On the paint, it gives it more of a chalkboard look, but for sure for an exercise, if you're just working on finding highlights, black paper is great. Okay so I did just a few lines, so I'm gonna peak, see if I've got my transfer paper facing the right side up. Yep, I do. Okay, how is it looking? Oh, this is gonna be fun to reveal it. This is looking very dramatic. Okay. And this is the lemon flavor. Do we have a lemon? We do have a lemon. I would say most of the time when you see chalkboard art, a lot of times it starts with a transfer of some kind. It's just a little bit harder to straight out draw on black for some reason. Okay, there you go, so that comes out much more dramatic than the graphite one, doesn't it? It's very contrasty, very fun.
And you said that the Saral transfer paper comes in a variety of colors?
And when would you use some of those?
It comes in like blue and yellow, and red. I use the graphite most. The white of course you use on a dark color. The blue, I think the blue originally was for non-photo blue, but with all the digital going on now, I don't know if that really counts. But I'll use it if I'm painting something blue, and I don't want it to show up. The yellow is a really good one if you're doing something on white paper and you just want barely a hint of a line. Like if I'm doing a watercolor transfer, I'll see that graphite through the watercolor because it's transparent, so I might use yellow there.
And, since it's very powdery it will probably erase better than the graphite too.
The graphite-based one that you used earlier, is the white graphite-based as well?
It just says wax-free pigment I think.
So, I'm guessing that graphite is always dark gray.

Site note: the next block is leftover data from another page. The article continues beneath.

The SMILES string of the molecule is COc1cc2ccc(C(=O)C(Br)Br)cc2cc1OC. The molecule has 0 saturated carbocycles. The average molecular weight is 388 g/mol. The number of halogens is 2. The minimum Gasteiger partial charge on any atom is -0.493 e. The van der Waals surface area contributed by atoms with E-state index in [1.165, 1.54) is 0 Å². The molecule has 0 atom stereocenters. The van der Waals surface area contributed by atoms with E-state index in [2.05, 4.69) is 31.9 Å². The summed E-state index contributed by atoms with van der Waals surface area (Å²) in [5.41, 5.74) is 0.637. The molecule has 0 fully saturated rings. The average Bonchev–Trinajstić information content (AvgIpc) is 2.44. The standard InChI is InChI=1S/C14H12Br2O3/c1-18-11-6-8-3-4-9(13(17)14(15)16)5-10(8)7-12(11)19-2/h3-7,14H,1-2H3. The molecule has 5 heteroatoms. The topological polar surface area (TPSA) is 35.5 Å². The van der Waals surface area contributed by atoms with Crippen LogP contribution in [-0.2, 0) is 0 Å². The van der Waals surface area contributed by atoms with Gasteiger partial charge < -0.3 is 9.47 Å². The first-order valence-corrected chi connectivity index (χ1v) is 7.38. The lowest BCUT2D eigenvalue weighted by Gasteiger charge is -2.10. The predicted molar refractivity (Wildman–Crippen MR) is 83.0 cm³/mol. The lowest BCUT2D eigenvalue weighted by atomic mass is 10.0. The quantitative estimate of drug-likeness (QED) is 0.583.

Pencil color. So now when we're looking at this one, we're not looking for the shadows, because if I took this white pencil and I looked at the shadows and drew them all in dark, I would draw an X-ray, which is cool, but I just want to try and draw the highlights in white, straightforward this time. And it kind of gets your mind, it's a little twist in your mind. This is a really good exercise to look at things differently. It's like you're looking at the positive and the negative shapes, and you're looking at the highlights and the shadows differently. Because before I would just kind of circle the highlights, and now I go straight in and draw the highlights. So, just a little bit on the lemon. Squint your eyes. What's the brightest thing that you see there? These drawings, this drawing, so it's really hard to tell on this because it's tiny. I'll just put this here for a second. This is a bigger version, and this picture is also in your materials where you downloaded all the dog pictures, and the thing that you're drawing on right now, the blue line drawing. So it might be a little easier to see on this than on this crinkly one. But squint your eyes, look at that. What's the brightest thing you see? So, fill that in first. Okay, I'm gonna avoid the letters for a moment, until we just knock out some of these larger light areas. And I'm just starting with a very light pressure. And then you can come back in after you've got this sort of very light pressure in places. Make sure you save out the blacks. If there's anything deep in the shadows in here, I'm not gonna touch it. Okay now when you get kind of a allover, squint again and find the lightest of the lights, and do that heavier. Let's see, this looks pretty light up here. Just try and get as much variety as you can with the lightest strokes and the heaviest strokes. Okay. Now there's a couple of ways you can come to when you have these little areas to deal with. Just gonna do a light one over here too. Two ways. One you can kind of fake it, and you can go with the lines that the transfer paper has made. Just kind of draw around them a little bit so you're saving dark areas. Because you just drew light, and this is dark on your drawing. So here I'm kind of just fudging it a little and filling in around, and that works for things that are kind of unspecific decorations. Because you can make them up however you want.